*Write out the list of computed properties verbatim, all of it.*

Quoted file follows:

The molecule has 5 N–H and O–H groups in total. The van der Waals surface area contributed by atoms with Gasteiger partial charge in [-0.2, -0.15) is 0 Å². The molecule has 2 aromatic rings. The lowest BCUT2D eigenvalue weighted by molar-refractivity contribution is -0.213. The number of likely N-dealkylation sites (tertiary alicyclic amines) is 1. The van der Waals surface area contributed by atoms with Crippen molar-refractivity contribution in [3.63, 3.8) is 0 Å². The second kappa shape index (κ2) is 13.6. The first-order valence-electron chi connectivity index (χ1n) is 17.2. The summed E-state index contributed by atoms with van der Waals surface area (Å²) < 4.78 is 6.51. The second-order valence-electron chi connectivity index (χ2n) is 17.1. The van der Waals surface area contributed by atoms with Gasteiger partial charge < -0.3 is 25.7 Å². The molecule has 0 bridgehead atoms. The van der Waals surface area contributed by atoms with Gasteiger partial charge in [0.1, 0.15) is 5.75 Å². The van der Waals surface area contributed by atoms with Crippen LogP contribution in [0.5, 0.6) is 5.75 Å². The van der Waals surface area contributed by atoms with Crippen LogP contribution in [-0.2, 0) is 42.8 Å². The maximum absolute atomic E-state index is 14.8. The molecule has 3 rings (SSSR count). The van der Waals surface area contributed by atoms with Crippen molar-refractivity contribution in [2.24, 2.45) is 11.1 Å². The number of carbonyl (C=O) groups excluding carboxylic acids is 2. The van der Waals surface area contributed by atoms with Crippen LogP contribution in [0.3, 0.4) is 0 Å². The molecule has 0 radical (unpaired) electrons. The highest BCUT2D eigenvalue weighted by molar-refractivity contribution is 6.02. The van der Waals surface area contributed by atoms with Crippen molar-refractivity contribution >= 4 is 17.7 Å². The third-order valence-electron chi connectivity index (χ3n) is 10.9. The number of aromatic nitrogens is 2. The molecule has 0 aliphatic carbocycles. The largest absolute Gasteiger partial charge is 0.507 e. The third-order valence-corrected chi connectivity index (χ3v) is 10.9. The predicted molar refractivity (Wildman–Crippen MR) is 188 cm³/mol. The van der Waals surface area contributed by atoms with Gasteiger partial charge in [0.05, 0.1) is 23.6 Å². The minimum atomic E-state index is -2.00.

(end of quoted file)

The molecule has 5 N–H and O–H groups in total. The van der Waals surface area contributed by atoms with Gasteiger partial charge in [-0.2, -0.15) is 0 Å². The molecule has 2 aromatic rings. The lowest BCUT2D eigenvalue weighted by molar-refractivity contribution is -0.213. The number of likely N-dealkylation sites (tertiary alicyclic amines) is 1. The van der Waals surface area contributed by atoms with Crippen molar-refractivity contribution in [3.63, 3.8) is 0 Å². The second kappa shape index (κ2) is 13.6. The first-order valence-electron chi connectivity index (χ1n) is 17.2. The summed E-state index contributed by atoms with van der Waals surface area (Å²) < 4.78 is 6.51. The second-order valence-electron chi connectivity index (χ2n) is 17.1. The van der Waals surface area contributed by atoms with Gasteiger partial charge < -0.3 is 25.7 Å². The molecule has 0 bridgehead atoms. The van der Waals surface area contributed by atoms with Gasteiger partial charge in [0.1, 0.15) is 5.75 Å². The van der Waals surface area contributed by atoms with Crippen LogP contribution in [0.5, 0.6) is 5.75 Å². The van der Waals surface area contributed by atoms with Crippen LogP contribution in [-0.2, 0) is 42.8 Å². The maximum absolute atomic E-state index is 14.8. The molecule has 3 rings (SSSR count). The van der Waals surface area contributed by atoms with Crippen molar-refractivity contribution in [2.24, 2.45) is 11.1 Å². The number of carbonyl (C=O) groups excluding carboxylic acids is 2. The van der Waals surface area contributed by atoms with Crippen LogP contribution in [0.3, 0.4) is 0 Å². The molecule has 0 radical (unpaired) electrons. The highest BCUT2D eigenvalue weighted by molar-refractivity contribution is 6.02. The van der Waals surface area contributed by atoms with Crippen molar-refractivity contribution >= 4 is 17.7 Å². The third-order valence-electron chi connectivity index (χ3n) is 10.9. The number of aromatic nitrogens is 2. The molecule has 0 aliphatic carbocycles. The largest absolute Gasteiger partial charge is 0.507 e. The third-order valence-corrected chi connectivity index (χ3v) is 10.9. The predicted molar refractivity (Wildman–Crippen MR) is 188 cm³/mol. The van der Waals surface area contributed by atoms with Gasteiger partial charge in [0.05, 0.1) is 23.6 Å². The minimum atomic E-state index is -2.00.